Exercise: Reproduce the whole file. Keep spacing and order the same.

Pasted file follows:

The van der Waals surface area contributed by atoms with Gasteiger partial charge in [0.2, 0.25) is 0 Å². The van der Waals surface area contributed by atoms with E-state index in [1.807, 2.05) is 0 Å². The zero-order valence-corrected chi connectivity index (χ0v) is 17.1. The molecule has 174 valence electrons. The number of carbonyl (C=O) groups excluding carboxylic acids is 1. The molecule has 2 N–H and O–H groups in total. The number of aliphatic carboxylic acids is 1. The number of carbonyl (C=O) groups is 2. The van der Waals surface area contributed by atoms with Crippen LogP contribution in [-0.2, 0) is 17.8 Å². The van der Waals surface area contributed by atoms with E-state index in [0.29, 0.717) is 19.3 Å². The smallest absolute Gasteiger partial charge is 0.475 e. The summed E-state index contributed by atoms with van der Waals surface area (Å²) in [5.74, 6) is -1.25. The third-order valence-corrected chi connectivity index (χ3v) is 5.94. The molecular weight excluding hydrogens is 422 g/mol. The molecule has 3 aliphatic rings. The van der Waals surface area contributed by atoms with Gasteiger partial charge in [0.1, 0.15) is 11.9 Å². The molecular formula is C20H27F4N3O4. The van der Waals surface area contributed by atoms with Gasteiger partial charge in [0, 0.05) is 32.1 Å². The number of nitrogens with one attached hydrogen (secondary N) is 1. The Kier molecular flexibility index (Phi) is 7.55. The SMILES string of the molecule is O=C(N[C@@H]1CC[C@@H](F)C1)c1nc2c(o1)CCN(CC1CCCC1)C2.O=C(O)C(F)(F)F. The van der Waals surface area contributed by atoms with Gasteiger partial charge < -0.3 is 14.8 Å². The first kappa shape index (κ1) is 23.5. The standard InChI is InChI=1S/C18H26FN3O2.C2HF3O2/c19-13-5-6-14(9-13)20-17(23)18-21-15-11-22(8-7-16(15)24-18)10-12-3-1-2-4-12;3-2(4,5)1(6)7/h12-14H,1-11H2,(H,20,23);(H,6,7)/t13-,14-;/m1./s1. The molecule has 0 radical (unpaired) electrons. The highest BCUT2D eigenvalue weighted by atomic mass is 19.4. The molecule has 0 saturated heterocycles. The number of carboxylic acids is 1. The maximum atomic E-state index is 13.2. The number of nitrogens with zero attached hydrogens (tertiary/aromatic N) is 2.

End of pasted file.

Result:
The van der Waals surface area contributed by atoms with Gasteiger partial charge in [0.2, 0.25) is 0 Å². The van der Waals surface area contributed by atoms with E-state index in [1.807, 2.05) is 0 Å². The zero-order valence-corrected chi connectivity index (χ0v) is 17.1. The molecule has 174 valence electrons. The number of carbonyl (C=O) groups excluding carboxylic acids is 1. The molecule has 2 N–H and O–H groups in total. The number of aliphatic carboxylic acids is 1. The number of carbonyl (C=O) groups is 2. The van der Waals surface area contributed by atoms with Crippen LogP contribution in [-0.2, 0) is 17.8 Å². The van der Waals surface area contributed by atoms with E-state index in [0.29, 0.717) is 19.3 Å². The smallest absolute Gasteiger partial charge is 0.475 e. The summed E-state index contributed by atoms with van der Waals surface area (Å²) in [5.74, 6) is -1.25. The third-order valence-corrected chi connectivity index (χ3v) is 5.94. The molecular weight excluding hydrogens is 422 g/mol. The molecule has 3 aliphatic rings. The van der Waals surface area contributed by atoms with Gasteiger partial charge in [0.1, 0.15) is 11.9 Å². The molecular formula is C20H27F4N3O4. The van der Waals surface area contributed by atoms with Gasteiger partial charge in [0, 0.05) is 32.1 Å². The number of nitrogens with one attached hydrogen (secondary N) is 1. The Kier molecular flexibility index (Phi) is 7.55. The SMILES string of the molecule is O=C(N[C@@H]1CC[C@@H](F)C1)c1nc2c(o1)CCN(CC1CCCC1)C2.O=C(O)C(F)(F)F. The van der Waals surface area contributed by atoms with Gasteiger partial charge < -0.3 is 14.8 Å². The first kappa shape index (κ1) is 23.5. The standard InChI is InChI=1S/C18H26FN3O2.C2HF3O2/c19-13-5-6-14(9-13)20-17(23)18-21-15-11-22(8-7-16(15)24-18)10-12-3-1-2-4-12;3-2(4,5)1(6)7/h12-14H,1-11H2,(H,20,23);(H,6,7)/t13-,14-;/m1./s1. The molecule has 0 radical (unpaired) electrons. The highest BCUT2D eigenvalue weighted by atomic mass is 19.4. The molecule has 0 saturated heterocycles. The number of carboxylic acids is 1. The maximum atomic E-state index is 13.2. The number of nitrogens with zero attached hydrogens (tertiary/aromatic N) is 2.